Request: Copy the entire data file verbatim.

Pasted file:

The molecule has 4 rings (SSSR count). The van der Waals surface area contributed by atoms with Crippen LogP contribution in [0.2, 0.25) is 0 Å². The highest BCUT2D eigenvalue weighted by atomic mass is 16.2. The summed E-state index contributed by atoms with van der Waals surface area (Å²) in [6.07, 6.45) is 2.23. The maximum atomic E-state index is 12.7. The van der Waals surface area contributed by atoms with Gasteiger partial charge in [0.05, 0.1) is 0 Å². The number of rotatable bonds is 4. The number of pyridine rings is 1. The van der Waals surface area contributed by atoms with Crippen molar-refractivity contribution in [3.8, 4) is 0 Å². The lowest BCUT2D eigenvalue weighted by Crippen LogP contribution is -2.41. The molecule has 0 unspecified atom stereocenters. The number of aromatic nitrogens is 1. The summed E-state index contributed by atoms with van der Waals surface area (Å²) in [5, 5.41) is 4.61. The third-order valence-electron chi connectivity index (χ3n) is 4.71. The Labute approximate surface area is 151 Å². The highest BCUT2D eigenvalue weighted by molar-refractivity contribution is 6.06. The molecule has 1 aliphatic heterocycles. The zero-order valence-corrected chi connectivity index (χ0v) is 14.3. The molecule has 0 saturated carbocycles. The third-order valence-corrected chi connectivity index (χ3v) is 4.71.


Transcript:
The molecule has 4 rings (SSSR count). The van der Waals surface area contributed by atoms with Crippen LogP contribution in [0.2, 0.25) is 0 Å². The highest BCUT2D eigenvalue weighted by atomic mass is 16.2. The summed E-state index contributed by atoms with van der Waals surface area (Å²) in [6.07, 6.45) is 2.23. The maximum atomic E-state index is 12.7. The van der Waals surface area contributed by atoms with Gasteiger partial charge in [0.05, 0.1) is 0 Å². The number of rotatable bonds is 4. The number of pyridine rings is 1. The van der Waals surface area contributed by atoms with Crippen molar-refractivity contribution in [3.8, 4) is 0 Å². The lowest BCUT2D eigenvalue weighted by Crippen LogP contribution is -2.41. The molecule has 0 unspecified atom stereocenters. The number of aromatic nitrogens is 1. The summed E-state index contributed by atoms with van der Waals surface area (Å²) in [5, 5.41) is 4.61. The third-order valence-electron chi connectivity index (χ3n) is 4.71. The Labute approximate surface area is 151 Å². The highest BCUT2D eigenvalue weighted by molar-refractivity contribution is 6.06. The molecule has 1 aliphatic heterocycles. The zero-order valence-corrected chi connectivity index (χ0v) is 14.3. The molecule has 0 saturated carbocycles. The third-order valence-corrected chi connectivity index (χ3v) is 4.71.